Children's Audiology


For Community Audiology

  • Hearing assessment of children from birth to school leavers, including children with additional / special needs
  • To include cases of uncomplicated OME / Glue Ear.


  • Children with ear pain, discharge, tinnitus, and balance disorders
  • Children with abnormal ear examination
  • Children with sudden hearing loss.

For Hospital Audiology

  • Children who move into area who use hearing aids and implantable hearing devices (e.g. cochlear implants, Bone Anchored Hearing Aids).

Newborn Audiology Service

Who to Refer

For referral to audio:

  1. Hearing loss in children with abnormal facial anatomy e.g. Downs, Cleft palate, Treacher-Collins, Pierre Robin
  2. Any child with confirmed significant bilateral sensorineural hearing loss.

Please note: when seeking/receiving advice in regard to patient care and making referrals, NHS Connecting for Health Information Governance standards and policies must be adhered to.

Who not to Refer

Not to refer to Audiology but should be referred directly to ENT

  1. Children with hearing loss and frequent ear infections (>5 infections a year) Clinicians see advice section
  2. Children with abnormal eardrums, not explained by glue ear e.g. persistent perforations, attic crusts, retraction pockets, white patches etc.
  3. Children with persistent impacted wax and hearing loss, despite use of wax softeners
  4. Children with persistent glue ear and hearing loss, as defined by two failed hearing tests in a GP surgery (HL>30bB) in a 4 week period(Clinicians, see advice section)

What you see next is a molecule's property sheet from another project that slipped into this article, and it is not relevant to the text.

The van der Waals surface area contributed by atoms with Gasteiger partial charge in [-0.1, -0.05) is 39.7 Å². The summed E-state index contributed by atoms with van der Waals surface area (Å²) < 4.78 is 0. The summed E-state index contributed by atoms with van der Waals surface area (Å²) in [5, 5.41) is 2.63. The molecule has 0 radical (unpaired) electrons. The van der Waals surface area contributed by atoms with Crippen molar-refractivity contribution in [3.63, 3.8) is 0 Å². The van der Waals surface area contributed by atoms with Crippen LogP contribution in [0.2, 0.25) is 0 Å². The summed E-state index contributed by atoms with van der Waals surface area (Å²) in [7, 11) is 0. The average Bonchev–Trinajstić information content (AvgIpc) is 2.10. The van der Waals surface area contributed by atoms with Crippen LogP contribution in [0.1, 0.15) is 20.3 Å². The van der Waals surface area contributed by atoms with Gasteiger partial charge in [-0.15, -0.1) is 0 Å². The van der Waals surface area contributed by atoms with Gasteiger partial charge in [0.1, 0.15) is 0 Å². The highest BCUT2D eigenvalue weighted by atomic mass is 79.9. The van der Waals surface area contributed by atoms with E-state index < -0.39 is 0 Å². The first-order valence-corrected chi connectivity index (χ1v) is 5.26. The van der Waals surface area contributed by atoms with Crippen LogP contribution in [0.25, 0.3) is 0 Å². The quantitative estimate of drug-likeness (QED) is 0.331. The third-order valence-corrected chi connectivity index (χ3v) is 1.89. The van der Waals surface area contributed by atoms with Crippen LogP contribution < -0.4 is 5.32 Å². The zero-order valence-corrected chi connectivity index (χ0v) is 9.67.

5. Children with glue ear and speech delay
  6. Children with hearing loss and abnormal ear canals
  7. Children with sudden onset unilateral hearing loss and normal otoscopy

Referral of children for an ENT opinion is advised if:

  • The child has hearing loss suggestive of sensori-neural deafness (Clinicians see advice section)
  • There is a reasonable suspicion of hearing loss plus a delay in speech or language development, poor educational progress, social or behavioural problems of another disability such as Down's syndrome or cleft palate ( Clinicians see advice section)
  • The child has persistent hearing loss detected on two occasions separated by 3 months or more; NICE guidelines suggest a threshold of 25 dBHL or worse in the better ear
  • The child has suffered more than 6 episodes of acute otitis media in 12 months
  • The otoscopic features are atypical and accompanied by a foul smelling discharge lasting for more than 6 weeks, suggestive of cholesteatoma (Clinicians see advice section)


Deafness Research UK

National Deaf Children's Society

The Newborn Hearing Screening Programme's website

British Tinnitus Association

Previously known as the RNID (Royal National Institute for the Deaf)

Last updated: 26/04/2012

Update due: 26/04/2013